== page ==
Keep on knocking
’til the joy inside
opens a window
look to see who’s there…
Mary Oliver, a favourite poet of mine, captures the fleeting moments of Happiness; seizures as such, perfectly, in her usual elusive yet expressive style.
Today, I too, was described to be both elusive and expressive by a friend and that really resonated with me. So, here I share with you (and a reminder to me) Oliver’s words:
On the windless days, when the maples have put forth their deep canopies, and the sky is wearing its new blue immensities, and the wind has dusted itself not an hour ago in some spicy field and hardly touches us as it passes by, what is it we do? We lie down and rest upon the generous earth. Very likely we fall asleep.
Once, years ago, I emerged from the woods in the early morning at the end of a walk and — it was the most casual of moments — as I stepped from under the trees into the mild, pouring-down sunlight I experienced a sudden impact, a seizure of happiness. It was not the drowning sort of happiness, rather the floating sort. I made no struggle toward it; it was given.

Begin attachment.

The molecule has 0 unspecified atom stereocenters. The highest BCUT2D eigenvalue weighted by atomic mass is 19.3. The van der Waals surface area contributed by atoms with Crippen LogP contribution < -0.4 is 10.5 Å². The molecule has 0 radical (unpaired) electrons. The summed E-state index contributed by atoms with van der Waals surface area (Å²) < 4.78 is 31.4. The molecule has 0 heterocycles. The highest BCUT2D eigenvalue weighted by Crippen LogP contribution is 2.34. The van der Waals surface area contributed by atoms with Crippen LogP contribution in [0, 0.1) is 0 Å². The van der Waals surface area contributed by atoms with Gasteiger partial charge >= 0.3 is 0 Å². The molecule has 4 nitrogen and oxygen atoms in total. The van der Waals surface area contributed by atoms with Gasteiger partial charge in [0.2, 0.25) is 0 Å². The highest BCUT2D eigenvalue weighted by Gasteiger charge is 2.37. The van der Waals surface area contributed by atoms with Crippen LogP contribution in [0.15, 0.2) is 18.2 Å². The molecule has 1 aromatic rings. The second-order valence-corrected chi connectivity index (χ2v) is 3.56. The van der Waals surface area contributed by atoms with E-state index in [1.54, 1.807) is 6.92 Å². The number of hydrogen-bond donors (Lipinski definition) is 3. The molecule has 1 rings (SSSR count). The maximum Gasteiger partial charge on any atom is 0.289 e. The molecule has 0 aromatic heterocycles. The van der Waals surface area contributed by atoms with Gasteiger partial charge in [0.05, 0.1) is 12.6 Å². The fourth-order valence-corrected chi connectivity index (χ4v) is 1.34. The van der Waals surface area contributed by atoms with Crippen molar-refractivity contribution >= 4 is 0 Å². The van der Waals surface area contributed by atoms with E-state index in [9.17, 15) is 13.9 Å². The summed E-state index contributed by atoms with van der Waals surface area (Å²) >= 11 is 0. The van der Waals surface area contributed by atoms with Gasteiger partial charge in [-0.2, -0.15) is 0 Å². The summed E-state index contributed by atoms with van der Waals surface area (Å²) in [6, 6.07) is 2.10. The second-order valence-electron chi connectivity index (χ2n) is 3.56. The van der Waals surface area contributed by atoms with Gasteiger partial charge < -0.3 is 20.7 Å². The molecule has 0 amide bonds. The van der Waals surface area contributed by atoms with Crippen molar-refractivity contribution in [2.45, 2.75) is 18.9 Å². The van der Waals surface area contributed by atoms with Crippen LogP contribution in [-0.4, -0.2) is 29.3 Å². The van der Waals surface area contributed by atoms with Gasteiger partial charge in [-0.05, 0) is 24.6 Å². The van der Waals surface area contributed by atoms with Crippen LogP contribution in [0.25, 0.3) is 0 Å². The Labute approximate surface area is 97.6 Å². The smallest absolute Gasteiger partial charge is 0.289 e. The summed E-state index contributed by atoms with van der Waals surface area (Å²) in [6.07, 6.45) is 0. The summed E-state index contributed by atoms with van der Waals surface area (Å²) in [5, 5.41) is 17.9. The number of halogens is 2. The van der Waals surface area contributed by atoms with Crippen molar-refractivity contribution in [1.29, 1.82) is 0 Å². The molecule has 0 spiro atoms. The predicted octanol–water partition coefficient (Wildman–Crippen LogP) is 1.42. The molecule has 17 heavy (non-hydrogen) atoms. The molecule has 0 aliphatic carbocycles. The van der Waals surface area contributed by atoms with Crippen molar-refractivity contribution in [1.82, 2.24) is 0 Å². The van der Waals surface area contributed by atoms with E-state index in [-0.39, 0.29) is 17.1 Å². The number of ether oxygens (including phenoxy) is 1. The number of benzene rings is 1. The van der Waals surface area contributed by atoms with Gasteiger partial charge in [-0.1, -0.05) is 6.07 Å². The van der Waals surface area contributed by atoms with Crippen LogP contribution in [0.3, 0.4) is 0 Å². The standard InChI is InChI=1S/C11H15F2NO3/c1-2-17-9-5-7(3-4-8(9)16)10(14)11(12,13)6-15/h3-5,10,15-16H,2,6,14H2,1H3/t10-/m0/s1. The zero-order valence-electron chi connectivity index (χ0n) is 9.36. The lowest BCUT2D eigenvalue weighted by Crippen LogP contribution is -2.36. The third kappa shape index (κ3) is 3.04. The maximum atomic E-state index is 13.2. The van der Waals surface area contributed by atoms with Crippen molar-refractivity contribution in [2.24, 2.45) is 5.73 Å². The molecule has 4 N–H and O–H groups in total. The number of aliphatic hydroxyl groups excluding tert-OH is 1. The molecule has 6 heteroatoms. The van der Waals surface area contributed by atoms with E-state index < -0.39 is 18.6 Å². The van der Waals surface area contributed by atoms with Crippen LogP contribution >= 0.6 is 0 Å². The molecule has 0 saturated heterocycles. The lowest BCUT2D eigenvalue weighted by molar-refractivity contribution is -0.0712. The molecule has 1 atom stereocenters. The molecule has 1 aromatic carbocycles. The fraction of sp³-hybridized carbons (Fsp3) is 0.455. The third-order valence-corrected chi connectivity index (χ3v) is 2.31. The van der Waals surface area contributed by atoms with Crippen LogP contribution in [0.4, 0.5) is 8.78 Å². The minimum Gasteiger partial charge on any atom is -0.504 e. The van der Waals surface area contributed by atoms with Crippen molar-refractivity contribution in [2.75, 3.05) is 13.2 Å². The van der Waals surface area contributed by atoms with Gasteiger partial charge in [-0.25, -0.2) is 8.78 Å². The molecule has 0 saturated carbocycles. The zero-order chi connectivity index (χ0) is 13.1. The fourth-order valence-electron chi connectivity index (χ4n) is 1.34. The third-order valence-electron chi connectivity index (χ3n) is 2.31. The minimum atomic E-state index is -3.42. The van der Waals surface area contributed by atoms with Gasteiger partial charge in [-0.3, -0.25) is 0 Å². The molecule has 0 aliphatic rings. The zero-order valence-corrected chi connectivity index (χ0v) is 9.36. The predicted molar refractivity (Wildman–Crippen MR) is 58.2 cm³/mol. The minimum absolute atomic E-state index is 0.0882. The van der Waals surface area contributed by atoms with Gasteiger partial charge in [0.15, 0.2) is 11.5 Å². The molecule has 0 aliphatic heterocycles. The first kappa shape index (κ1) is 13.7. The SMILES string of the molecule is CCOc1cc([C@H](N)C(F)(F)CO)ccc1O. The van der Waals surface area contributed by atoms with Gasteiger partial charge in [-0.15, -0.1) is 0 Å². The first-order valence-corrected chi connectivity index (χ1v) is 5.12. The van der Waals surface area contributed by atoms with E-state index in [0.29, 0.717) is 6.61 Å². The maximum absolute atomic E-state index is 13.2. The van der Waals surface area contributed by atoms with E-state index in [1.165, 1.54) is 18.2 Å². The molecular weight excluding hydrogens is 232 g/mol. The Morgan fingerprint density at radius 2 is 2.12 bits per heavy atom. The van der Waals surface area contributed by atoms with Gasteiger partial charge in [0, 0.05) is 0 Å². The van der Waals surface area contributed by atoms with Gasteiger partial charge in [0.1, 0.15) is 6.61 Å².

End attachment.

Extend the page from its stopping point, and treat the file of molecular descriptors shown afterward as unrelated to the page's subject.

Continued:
Time seemed to vanish. Urgency vanished. Any important difference between myself and all other things vanished. I knew that I belonged to the world, and felt comfortably my own containment in the totality. I did not feel that I understood any mystery, not at all; rather that I could be happy and feel blessed within the perplexity — the summer morning, its gentleness, the sense of the great work being done though the grass where I stood scarcely trembled. As I say, it was the most casual of moments, not mystical as the word is usually meant, for there was no vision, or anything extraordinary at all, but only a sudden awareness of the citizenry of all things within one world: leaves, dust, thrushes and finches, men and women. And yet it was a moment I have never forgotten, and upon which I have based many decisions in the years since.
This post is dedicated to ChrisB who keeps a wonderful blog and who recently mentioned in one of his comments, “no mud, no lotus”.
So thank you Chris, for the quote has stayed with me for several days now, and means something precious; it gives me Hope.
Without mud, you cannot have a lotus flower. Without suffering, you have no ways in order to learn how to be understanding and compassionate…. Happiness is the lotus flower, and the suffering is the mud. So the practice is how to make use of the suffering, make use of the mud, to create the flower, the happiness, and this is possible.” ~Thich Nhat Hanh
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